My favorite short story of last year was a New Yorker piece by Ben Marcus, "What Have You Done?," that never answered its title question. It related the homecoming of a 40-year-old man who traveled to a family reunion in Cleveland after a long self-imposed exile, only to find himself trapped again in the role of abusive son, unable to explain or even indicate how he had changed. No one understood him.
So it is unsurprising that Marcus was finishing a novel, The Flame Alphabet, about a plague that makes children's speech poisonous to their parents. It's a terrifically evocative allegory for generational hostility: In the book, simply hearing the words of anyone under 18 wracks adults with convulsive pain, causes sores to break out on their backs and their faces to constrict against their skulls, slowly shriveling their tongues in their mouths. They die in shrunken, voiceless agony. The book's narrator, Samuel, and his wife, Claire, are reduced to hiding in their bathroom with the faucets running, terrified of overhearing the teenage babble of their daughter Esther. "There was a soiled quality to her words," Samuel tries to explain, "something oily that made them, literally, hard to hear."
This is plenty of material for a book—though, unfortunately, it is not enough for Marcus. When he chooses to be blunt and explicit, The Flame Alphabet is a scintillating novel, but his avant-garde inclinations (Marcus is notorious for a 2005 Harper's essay that pitted experimental fiction as the great hope to defeat the banalities of Jonathan Franzen) lead him to abstract, alienating flights. Swaths of the text are nearly as unreadable as the written words that eventually cause seizures across the globe. (The toxicity of language extends beyond kiddie voices and even the aural, until silence turns the world's population "into a kind of emotive cattle.") There is also an extensive subplot of Jewish mysticism, involving the sermons of rabbis transmitted through a series of tubes under the ground, that reads like a congressman trying to explain the Internet. But it is brave of Marcus to attempt a novel set in a world after words: As Esther's family expels her to stay alive, this book has the dystopian queasiness of Terry Gilliam's Brazil.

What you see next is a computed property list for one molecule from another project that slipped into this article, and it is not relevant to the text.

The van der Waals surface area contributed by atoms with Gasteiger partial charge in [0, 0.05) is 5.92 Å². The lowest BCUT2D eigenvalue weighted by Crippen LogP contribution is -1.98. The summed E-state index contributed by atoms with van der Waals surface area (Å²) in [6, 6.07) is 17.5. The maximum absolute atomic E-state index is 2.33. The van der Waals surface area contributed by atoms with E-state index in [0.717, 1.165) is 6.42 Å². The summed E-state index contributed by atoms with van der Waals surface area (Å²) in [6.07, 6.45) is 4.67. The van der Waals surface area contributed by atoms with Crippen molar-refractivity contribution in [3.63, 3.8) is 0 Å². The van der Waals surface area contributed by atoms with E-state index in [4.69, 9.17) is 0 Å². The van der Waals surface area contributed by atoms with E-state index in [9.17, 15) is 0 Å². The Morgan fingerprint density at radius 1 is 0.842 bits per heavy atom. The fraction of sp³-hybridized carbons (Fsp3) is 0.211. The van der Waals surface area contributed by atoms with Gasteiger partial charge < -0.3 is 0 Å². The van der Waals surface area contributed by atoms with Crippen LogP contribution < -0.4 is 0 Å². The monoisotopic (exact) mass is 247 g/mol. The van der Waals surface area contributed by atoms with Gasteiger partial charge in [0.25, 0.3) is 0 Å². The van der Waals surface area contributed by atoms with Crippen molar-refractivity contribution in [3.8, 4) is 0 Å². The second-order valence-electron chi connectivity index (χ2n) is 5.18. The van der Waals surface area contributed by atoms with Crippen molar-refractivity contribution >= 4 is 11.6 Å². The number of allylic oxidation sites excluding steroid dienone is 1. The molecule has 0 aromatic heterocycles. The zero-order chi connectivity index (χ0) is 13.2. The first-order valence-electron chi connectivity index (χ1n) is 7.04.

The conceit also makes dialogue more precious for being so painful and rare. It helps that Marcus gives much of it to the best character: a hulking, redheaded, anti-Semitic scientist named LeBov. He is a kind of Bond villain of religious doubt, and his calculating corrosion of faith wakes The Flame Alphabet from occasional stupor. "Is there anything more basic than having people believe things?" he sneers. "There's not even that much artistry required. You should try it." It is an experiment Marcus is ultimately unwilling to conduct.
GO: Ben Marcus reads at Powell's City of Books, 1005 W Burnside St., 228-4651. 7:30 pm Friday, Jan. 27. Free.